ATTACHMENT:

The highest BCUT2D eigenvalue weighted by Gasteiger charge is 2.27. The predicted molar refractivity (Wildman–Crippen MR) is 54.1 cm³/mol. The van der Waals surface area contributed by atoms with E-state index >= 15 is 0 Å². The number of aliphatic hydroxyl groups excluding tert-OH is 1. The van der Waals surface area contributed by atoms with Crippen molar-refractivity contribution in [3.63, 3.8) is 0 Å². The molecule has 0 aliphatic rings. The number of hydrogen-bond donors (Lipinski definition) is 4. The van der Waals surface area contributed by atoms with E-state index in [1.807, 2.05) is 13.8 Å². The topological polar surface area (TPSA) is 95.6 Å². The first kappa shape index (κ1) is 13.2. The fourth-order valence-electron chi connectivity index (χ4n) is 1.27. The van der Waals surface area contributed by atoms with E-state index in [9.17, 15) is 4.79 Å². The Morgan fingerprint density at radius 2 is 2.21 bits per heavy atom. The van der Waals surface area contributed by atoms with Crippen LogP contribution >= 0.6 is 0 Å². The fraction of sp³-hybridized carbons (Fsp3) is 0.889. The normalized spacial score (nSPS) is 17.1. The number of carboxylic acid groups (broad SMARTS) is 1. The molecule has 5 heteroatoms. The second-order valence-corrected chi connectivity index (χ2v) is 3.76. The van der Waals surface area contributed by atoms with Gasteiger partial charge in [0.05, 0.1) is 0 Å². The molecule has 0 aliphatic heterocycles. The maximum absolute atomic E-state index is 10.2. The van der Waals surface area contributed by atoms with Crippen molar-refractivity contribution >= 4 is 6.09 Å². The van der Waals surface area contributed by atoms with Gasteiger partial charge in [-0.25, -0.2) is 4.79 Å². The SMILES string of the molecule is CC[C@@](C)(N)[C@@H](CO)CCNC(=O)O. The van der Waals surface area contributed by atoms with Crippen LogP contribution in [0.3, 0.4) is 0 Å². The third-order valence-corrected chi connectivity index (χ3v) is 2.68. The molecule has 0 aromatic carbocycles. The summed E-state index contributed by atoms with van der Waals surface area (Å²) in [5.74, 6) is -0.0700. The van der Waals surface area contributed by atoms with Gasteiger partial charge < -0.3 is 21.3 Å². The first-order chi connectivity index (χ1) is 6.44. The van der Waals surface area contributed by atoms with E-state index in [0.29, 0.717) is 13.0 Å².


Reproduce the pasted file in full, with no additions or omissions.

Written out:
The highest BCUT2D eigenvalue weighted by Gasteiger charge is 2.27. The predicted molar refractivity (Wildman–Crippen MR) is 54.1 cm³/mol. The van der Waals surface area contributed by atoms with E-state index >= 15 is 0 Å². The number of aliphatic hydroxyl groups excluding tert-OH is 1. The van der Waals surface area contributed by atoms with Crippen molar-refractivity contribution in [3.63, 3.8) is 0 Å². The molecule has 0 aliphatic rings. The number of hydrogen-bond donors (Lipinski definition) is 4. The van der Waals surface area contributed by atoms with E-state index in [1.807, 2.05) is 13.8 Å². The topological polar surface area (TPSA) is 95.6 Å². The first kappa shape index (κ1) is 13.2. The fourth-order valence-electron chi connectivity index (χ4n) is 1.27. The van der Waals surface area contributed by atoms with E-state index in [9.17, 15) is 4.79 Å². The Morgan fingerprint density at radius 2 is 2.21 bits per heavy atom. The van der Waals surface area contributed by atoms with Crippen LogP contribution >= 0.6 is 0 Å². The fraction of sp³-hybridized carbons (Fsp3) is 0.889. The normalized spacial score (nSPS) is 17.1. The number of carboxylic acid groups (broad SMARTS) is 1. The molecule has 5 heteroatoms. The second-order valence-corrected chi connectivity index (χ2v) is 3.76. The van der Waals surface area contributed by atoms with Gasteiger partial charge in [0.05, 0.1) is 0 Å². The molecule has 0 aliphatic heterocycles. The maximum absolute atomic E-state index is 10.2. The van der Waals surface area contributed by atoms with Crippen molar-refractivity contribution >= 4 is 6.09 Å². The van der Waals surface area contributed by atoms with Gasteiger partial charge in [-0.25, -0.2) is 4.79 Å². The SMILES string of the molecule is CC[C@@](C)(N)[C@@H](CO)CCNC(=O)O. The van der Waals surface area contributed by atoms with Crippen LogP contribution in [0.3, 0.4) is 0 Å². The third-order valence-corrected chi connectivity index (χ3v) is 2.68. The molecule has 0 aromatic carbocycles. The summed E-state index contributed by atoms with van der Waals surface area (Å²) in [5.74, 6) is -0.0700. The van der Waals surface area contributed by atoms with Gasteiger partial charge < -0.3 is 21.3 Å². The first-order chi connectivity index (χ1) is 6.44. The van der Waals surface area contributed by atoms with E-state index in [0.29, 0.717) is 13.0 Å².